Exploitation of large materials databases relies on effective ways of comparing molecular and crystalline structure

Figure 1: Exploitation of large materials databases relies on effective ways of comparing molecular and crystalline structures. Mathematically well founded similarity metrics need to be developed

Large databases of materials and molecules are increasingly available, due in part to maturation of electronic structure software and in part to cheap computing, but also advances in our ability to exploit them, using modern machine learning tools and similar data-driven approaches. Many of these methods rely on effective ways to compare individual entries in the database, i.e. having a measure of similarity between crystal structures or molecules. Many such measures have been proposed and used for various purposes in the past, and typically they are ad-hoc, tailor-made for a particular application. Often such similarity measures are not "complete" and cannot be made complete systematically, in the sense that non-identical data items are deemed equivalent.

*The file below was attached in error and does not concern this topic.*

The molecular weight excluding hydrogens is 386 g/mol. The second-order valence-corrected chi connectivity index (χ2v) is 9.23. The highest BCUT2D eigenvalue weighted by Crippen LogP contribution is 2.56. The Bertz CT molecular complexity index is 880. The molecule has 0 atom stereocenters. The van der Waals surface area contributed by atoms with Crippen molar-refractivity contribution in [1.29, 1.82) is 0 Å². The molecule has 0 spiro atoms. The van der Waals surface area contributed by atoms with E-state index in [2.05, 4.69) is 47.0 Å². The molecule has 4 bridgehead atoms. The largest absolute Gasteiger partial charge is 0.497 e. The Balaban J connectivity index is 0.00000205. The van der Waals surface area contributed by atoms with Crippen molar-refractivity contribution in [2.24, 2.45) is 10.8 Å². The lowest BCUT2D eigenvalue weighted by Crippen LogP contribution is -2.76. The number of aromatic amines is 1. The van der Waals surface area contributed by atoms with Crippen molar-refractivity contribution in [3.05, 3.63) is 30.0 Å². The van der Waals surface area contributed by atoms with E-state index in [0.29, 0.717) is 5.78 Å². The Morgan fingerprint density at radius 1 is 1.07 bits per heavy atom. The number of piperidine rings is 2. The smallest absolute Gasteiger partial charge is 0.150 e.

Around 2010, several researchers realised that the problem of using machine learning methods to created interatomic potential models for materials is a related problem, in which similarity measures of local atom environments (rather than entire structures) need to be constructed. Novel solutions emerged, including several that used spherical harmonic expansions, and soon "Smooth Overlap of Atomic Positions" (SOAP) emerged as a leading contender, using the rotational power spectrum as a descriptor. It was shown that the simple scalar product of the power spectra is a similarity measure of local environments that respects all physical symmetries and is stable to deformations. In 2015, De, Bartok, Csanyi and Ceriotti generalised the original SOAP metric so that it can serve as a similarity measure of entire structures - in fact a whole family was introduced, in which a continuous parameter tunes the metric: at one end, it is just the average of the metrics between all environments in the two structures, while in the other extreme every atom environment in one structure must have a unique counterpart in the other structure. The new structure metric can be used as a basis for clustering algorithms, regression, dimensional reduction, etc. The figure shows the embedding of all published silicon crystal structures into a two-dimensional plane, using a variant of Multidimensional Scaling. The metric is capable of distinguishing liquid and amorphous solid structures, and also highlights areas that are less well explored. It is applicable to any type of material or molecule, without further modification.